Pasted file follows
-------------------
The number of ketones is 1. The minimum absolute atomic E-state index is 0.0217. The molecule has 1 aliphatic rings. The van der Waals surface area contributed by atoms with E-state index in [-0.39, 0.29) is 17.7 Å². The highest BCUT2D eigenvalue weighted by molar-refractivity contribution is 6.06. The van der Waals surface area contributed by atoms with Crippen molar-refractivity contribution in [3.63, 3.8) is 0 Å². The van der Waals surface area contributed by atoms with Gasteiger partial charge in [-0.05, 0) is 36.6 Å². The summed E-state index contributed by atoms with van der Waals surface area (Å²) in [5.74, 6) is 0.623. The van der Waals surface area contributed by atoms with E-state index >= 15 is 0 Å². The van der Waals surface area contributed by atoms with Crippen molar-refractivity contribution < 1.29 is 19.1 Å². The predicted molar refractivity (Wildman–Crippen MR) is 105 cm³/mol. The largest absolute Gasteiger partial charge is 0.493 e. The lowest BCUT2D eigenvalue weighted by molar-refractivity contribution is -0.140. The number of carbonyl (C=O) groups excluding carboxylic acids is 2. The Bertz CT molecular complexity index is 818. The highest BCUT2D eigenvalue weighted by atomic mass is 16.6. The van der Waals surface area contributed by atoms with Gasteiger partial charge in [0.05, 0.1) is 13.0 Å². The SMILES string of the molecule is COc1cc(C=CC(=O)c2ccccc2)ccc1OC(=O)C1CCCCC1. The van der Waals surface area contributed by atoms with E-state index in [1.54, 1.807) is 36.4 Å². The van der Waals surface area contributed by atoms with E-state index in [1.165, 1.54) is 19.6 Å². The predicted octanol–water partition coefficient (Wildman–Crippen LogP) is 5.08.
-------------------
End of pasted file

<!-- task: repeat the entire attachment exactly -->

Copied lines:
The number of ketones is 1. The minimum absolute atomic E-state index is 0.0217. The molecule has 1 aliphatic rings. The van der Waals surface area contributed by atoms with E-state index in [-0.39, 0.29) is 17.7 Å². The highest BCUT2D eigenvalue weighted by molar-refractivity contribution is 6.06. The van der Waals surface area contributed by atoms with Crippen molar-refractivity contribution in [3.63, 3.8) is 0 Å². The van der Waals surface area contributed by atoms with Gasteiger partial charge in [-0.05, 0) is 36.6 Å². The summed E-state index contributed by atoms with van der Waals surface area (Å²) in [5.74, 6) is 0.623. The van der Waals surface area contributed by atoms with E-state index >= 15 is 0 Å². The van der Waals surface area contributed by atoms with Crippen molar-refractivity contribution < 1.29 is 19.1 Å². The predicted molar refractivity (Wildman–Crippen MR) is 105 cm³/mol. The largest absolute Gasteiger partial charge is 0.493 e. The lowest BCUT2D eigenvalue weighted by molar-refractivity contribution is -0.140. The number of carbonyl (C=O) groups excluding carboxylic acids is 2. The Bertz CT molecular complexity index is 818. The highest BCUT2D eigenvalue weighted by atomic mass is 16.6. The van der Waals surface area contributed by atoms with Gasteiger partial charge in [0.05, 0.1) is 13.0 Å². The SMILES string of the molecule is COc1cc(C=CC(=O)c2ccccc2)ccc1OC(=O)C1CCCCC1. The van der Waals surface area contributed by atoms with E-state index in [1.54, 1.807) is 36.4 Å². The van der Waals surface area contributed by atoms with E-state index in [1.165, 1.54) is 19.6 Å². The predicted octanol–water partition coefficient (Wildman–Crippen LogP) is 5.08.